Energy-saving in tanks and vats

The main opportunities to save energy in tanks and vats relate to (a) stirring or agitation and (b) heating.

On mechanical agitation, things to look out for are:

  • Tanks agitated when they do not need to be (for example, overnight). If the contents are being agitated to prevent constituents settling out, a simple experiment will show whether it is safe to stop agitating outside working hours, and how long it takes to restore proper mixing.
  • If tanks are stirred to mix batches of ingredients, has anyone done a study to find out how best to determine the 'end point' of the process? If not, blending times will always have to be longer than necessary.
  • Are tanks agitated by compressed air? If so, is clean, dry, high-pressure air from a central compressor being used? The alternative is to use lower-specification air from a local blower. If agitation is required when there are no other uses for compressed air, this will also allow the central plant to run fewer hours.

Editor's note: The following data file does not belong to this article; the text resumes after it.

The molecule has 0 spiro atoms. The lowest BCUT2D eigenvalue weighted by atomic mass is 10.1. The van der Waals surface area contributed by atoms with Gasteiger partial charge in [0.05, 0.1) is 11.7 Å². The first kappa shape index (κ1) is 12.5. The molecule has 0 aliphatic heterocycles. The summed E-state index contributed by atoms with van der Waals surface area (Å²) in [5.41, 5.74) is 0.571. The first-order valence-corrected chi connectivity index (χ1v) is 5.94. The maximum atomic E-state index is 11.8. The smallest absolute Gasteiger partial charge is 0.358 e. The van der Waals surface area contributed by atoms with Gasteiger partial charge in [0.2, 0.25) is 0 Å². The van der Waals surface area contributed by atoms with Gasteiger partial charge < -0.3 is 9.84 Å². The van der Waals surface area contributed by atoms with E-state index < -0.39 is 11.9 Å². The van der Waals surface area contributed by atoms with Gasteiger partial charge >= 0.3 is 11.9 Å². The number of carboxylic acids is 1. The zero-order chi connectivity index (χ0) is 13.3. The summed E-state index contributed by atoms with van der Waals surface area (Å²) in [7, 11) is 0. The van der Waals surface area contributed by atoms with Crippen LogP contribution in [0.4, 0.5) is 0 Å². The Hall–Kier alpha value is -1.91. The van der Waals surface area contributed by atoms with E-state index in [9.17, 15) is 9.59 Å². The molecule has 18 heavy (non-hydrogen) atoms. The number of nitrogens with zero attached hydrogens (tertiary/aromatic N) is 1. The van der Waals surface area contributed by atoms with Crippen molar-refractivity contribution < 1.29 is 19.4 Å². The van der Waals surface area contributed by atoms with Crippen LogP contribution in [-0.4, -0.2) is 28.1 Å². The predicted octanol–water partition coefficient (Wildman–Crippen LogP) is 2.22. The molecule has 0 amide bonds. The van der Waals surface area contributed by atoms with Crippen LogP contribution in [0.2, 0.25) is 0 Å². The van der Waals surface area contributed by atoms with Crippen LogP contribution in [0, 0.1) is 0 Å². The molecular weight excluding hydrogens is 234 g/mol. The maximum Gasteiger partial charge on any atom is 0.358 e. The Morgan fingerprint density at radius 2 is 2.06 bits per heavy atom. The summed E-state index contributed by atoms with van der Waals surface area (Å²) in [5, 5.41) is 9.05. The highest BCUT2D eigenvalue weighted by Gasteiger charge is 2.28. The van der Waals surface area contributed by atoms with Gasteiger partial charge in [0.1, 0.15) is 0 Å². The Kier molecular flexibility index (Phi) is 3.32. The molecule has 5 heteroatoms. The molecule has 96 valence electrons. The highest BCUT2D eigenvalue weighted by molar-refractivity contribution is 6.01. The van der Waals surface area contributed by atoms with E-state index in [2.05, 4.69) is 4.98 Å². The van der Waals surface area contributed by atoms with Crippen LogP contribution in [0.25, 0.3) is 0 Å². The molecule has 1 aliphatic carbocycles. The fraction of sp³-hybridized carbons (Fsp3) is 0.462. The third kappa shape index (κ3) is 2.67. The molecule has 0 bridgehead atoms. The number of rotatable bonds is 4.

• Consider using a mechanical stirrer rather than compressed air.
  • Assess the design of mechanical stirrer paddles. Better hydrodynamic design could achieve the same mixing effect with less energy.
On the question of heated tanks, some things to look for are
  • Excessive preheat periods
  • Tanks heated while idle for long periods
  • Lack of insulation not just on the tanks but on associated pipes and fittings
  • Lack of lids on tanks. This can be a contentious issue because operators tend not to like them. One way to overcome their objections might be to involve them in the design of a lid system that does not interfere with their work unduly. Remember that effective lids or ball-blankets can reduce heat, humidity and condensation in the working area. Spirax Sarco's on-line learning centre includes a module on heating of tanks and vats which gives a very useful theoretical background.
  • Excessive extract air velocities over exposed liquid surfaces
  • Continuous uncontrolled top-up and overflow or run to waste.
  • Aqueous tank contents boiling when 95C would be effective.
  • Steam blowing through directly-heated tank contents
  • Local ventilation extract drawing air from general heated space. Consider whether a local fresh air supply can be ducted in to balance local extract.



V.V. 5 Feb 06 Close this window
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